Pale and confused the baffled Culprit stood trembling before her.

He would fain have extenuated his offence, but could find no apology for his conduct: He could produce nothing but broken sentences, and excuses which contradicted each other. Elvira was too justly incensed to grant the pardon which He requested. She protested that She would raise the neighbourhood, and make him an example to all future Hypocrites. Then hastening to the Bed, She called to Antonia to wake; and finding that her voice had no effect, She took her arm, and raised her forcibly from the pillow. The charm operated too powerfully. Antonia remained insensible, and on being released by her Mother, sank back upon the pillow.

‘This slumber cannot be natural!’ cried the amazed Elvira, whose indignation increased with every moment. ‘Some mystery is concealed in it; But tremble, Hypocrite; all your villainy shall soon be unravelled! Help! Help!’ She exclaimed aloud; ‘Within there! Flora! Flora!’

‘Hear me for one moment, Lady!’ cried the Monk, restored to himself by the urgency of the danger; ‘By all that is sacred and holy, I swear that your Daughter’s honour is still unviolated. Forgive my transgression! Spare me the shame of a discovery, and permit me to regain the Abbey undisturbed. Grant me this request in mercy! I promise not only that Antonia shall be secure from me in future, but that the rest of my life shall prove . . . . .’

Elvira interrupted him abruptly.

‘Antonia secure from you? _I_ will secure her! You shall betray no longer the confidence of Parents! Your iniquity shall be unveiled to the public eye: All Madrid shall shudder at your perfidy, your hypocrisy and incontinence. What Ho! there! Flora! Flora, I say!’

While She spoke thus, the remembrance of Agnes struck upon his mind. Thus had She sued to him for mercy, and thus had He refused her prayer! It was now his turn to suffer, and He could not but acknowledge that his punishment was just. In the meanwhile Elvira continued to call Flora to her assistance; but her voice was so choaked with passion that the Servant, who was buried in profound slumber, was insensible to all her cries: Elvira dared not go towards the Closet in which Flora slept, lest the Monk should take that opportunity to escape. Such indeed was his intention: He trusted that could He reach the Abbey unobserved by any other than Elvira, her single testimony would not suffice to ruin a reputation so well established as his was in Madrid. With this idea He gathered up such garments as He had already thrown off, and hastened towards the Door. Elvira was aware of his design; She followed him, and ere He could draw back the bolt, seized him by the arm, and detained him.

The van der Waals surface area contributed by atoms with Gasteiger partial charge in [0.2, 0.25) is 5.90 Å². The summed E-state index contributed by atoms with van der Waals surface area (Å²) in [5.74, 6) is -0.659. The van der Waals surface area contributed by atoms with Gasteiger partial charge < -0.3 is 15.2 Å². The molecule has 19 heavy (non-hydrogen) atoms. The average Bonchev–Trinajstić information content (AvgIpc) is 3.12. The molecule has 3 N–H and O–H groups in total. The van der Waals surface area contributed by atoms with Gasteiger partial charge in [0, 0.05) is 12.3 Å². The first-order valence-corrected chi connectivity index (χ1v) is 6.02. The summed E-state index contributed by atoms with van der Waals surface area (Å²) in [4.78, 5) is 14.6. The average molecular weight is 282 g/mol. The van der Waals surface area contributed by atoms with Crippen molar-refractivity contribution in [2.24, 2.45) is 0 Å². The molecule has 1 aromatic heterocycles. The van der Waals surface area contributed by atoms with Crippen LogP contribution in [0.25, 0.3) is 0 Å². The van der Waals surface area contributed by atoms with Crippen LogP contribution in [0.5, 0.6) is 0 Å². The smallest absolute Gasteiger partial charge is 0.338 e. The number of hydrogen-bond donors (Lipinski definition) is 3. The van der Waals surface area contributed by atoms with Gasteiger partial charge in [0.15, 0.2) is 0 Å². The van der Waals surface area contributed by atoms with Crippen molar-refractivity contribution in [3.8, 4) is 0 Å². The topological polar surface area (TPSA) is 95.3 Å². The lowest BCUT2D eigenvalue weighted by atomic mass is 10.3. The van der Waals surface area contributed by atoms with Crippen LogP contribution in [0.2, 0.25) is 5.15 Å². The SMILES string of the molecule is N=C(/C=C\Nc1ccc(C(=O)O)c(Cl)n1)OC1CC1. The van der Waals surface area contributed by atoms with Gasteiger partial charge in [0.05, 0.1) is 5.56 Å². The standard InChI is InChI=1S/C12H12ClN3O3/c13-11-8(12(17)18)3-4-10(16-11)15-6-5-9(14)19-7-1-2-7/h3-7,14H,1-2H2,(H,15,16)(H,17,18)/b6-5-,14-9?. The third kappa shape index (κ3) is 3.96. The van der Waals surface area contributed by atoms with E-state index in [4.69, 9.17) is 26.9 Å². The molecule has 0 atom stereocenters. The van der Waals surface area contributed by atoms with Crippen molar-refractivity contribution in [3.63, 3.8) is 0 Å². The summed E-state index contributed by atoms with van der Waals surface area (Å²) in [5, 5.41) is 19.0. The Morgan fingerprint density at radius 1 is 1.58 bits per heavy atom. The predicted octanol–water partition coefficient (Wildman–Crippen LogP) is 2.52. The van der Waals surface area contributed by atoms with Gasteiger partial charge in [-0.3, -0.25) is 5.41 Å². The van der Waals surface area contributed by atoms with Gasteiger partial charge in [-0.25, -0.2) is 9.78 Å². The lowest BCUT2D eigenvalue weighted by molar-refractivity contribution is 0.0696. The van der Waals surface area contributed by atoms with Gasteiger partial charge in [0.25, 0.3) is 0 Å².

‘Attempt not to fly!’ said She; ‘You quit not this room without Witnesses of your guilt.’

Ambrosio struggled in vain to disengage himself. Elvira quitted not her hold, but redoubled her cries for succour. The Friar’s danger grew more urgent. He expected every moment to hear people assembling at her voice; And worked up to madness by the approach of ruin, He adopted a resolution equally desperate and savage. Turning round suddenly, with one hand He grasped Elvira’s throat so as to prevent her continuing her clamour, and with the other, dashing her violently upon the ground, He dragged her towards the Bed. Confused by this unexpected attack, She scarcely had power to strive at forcing herself from his grasp: While the Monk, snatching the pillow from beneath her Daughter’s head, covering with it Elvira’s face, and pressing his knee upon her stomach with all his strength, endeavoured to put an end to her existence. He succeeded but too well. Her natural strength increased by the excess of anguish, long did the Sufferer struggle to disengage herself, but in vain. The Monk continued to kneel upon her breast, witnessed without mercy the convulsive trembling of her limbs beneath him, and sustained with inhuman firmness the spectacle of her agonies, when soul and body were on the point of separating. Those agonies at length were over. She ceased to struggle for life. The Monk took off the pillow, and gazed upon her. Her face was covered with a frightful blackness:

Her limbs moved no more; The blood was chilled in her veins; Her heart had forgotten to beat, and her hands were stiff and frozen.

Ambrosio beheld before him that once noble and majestic form, now become a Corse, cold, senseless and disgusting.

This horrible act was no sooner perpetrated, than the Friar beheld the enormity of his crime. A cold dew flowed over his limbs; his eyes closed; He staggered to a chair, and sank into it almost as lifeless as the Unfortunate who lay extended at his feet. From this state He was rouzed by the necessity of flight, and the danger of being found in Antonia’s apartment. He had no desire to profit by the execution of his crime. Antonia now appeared to him an object of disgust. A deadly cold had usurped the place of that warmth which glowed in his bosom: No ideas offered themselves to his mind but those of death and guilt, of present shame and future punishment. Agitated by remorse and fear He prepared for flight: Yet his terrors did not so compleatly master his recollection, as to prevent his taking the precautions necessary for his safety. He replaced the pillow upon the bed, gathered up his garments, and with the fatal Talisman in his hand, bent his unsteady steps towards the door. Bewildered by fear, He fancied that his flight was opposed by Legions of Phantoms; Whereever He turned, the disfigured Corse seemed to lie in his passage, and it was long before He succeeded in reaching the door. The enchanted Myrtle produced its former effect. The door opened, and He hastened down the staircase. He entered the Abbey unobserved, and having shut himself into his Cell, He abandoned his soul to the tortures of unavailing remorse, and terrors of impending detection.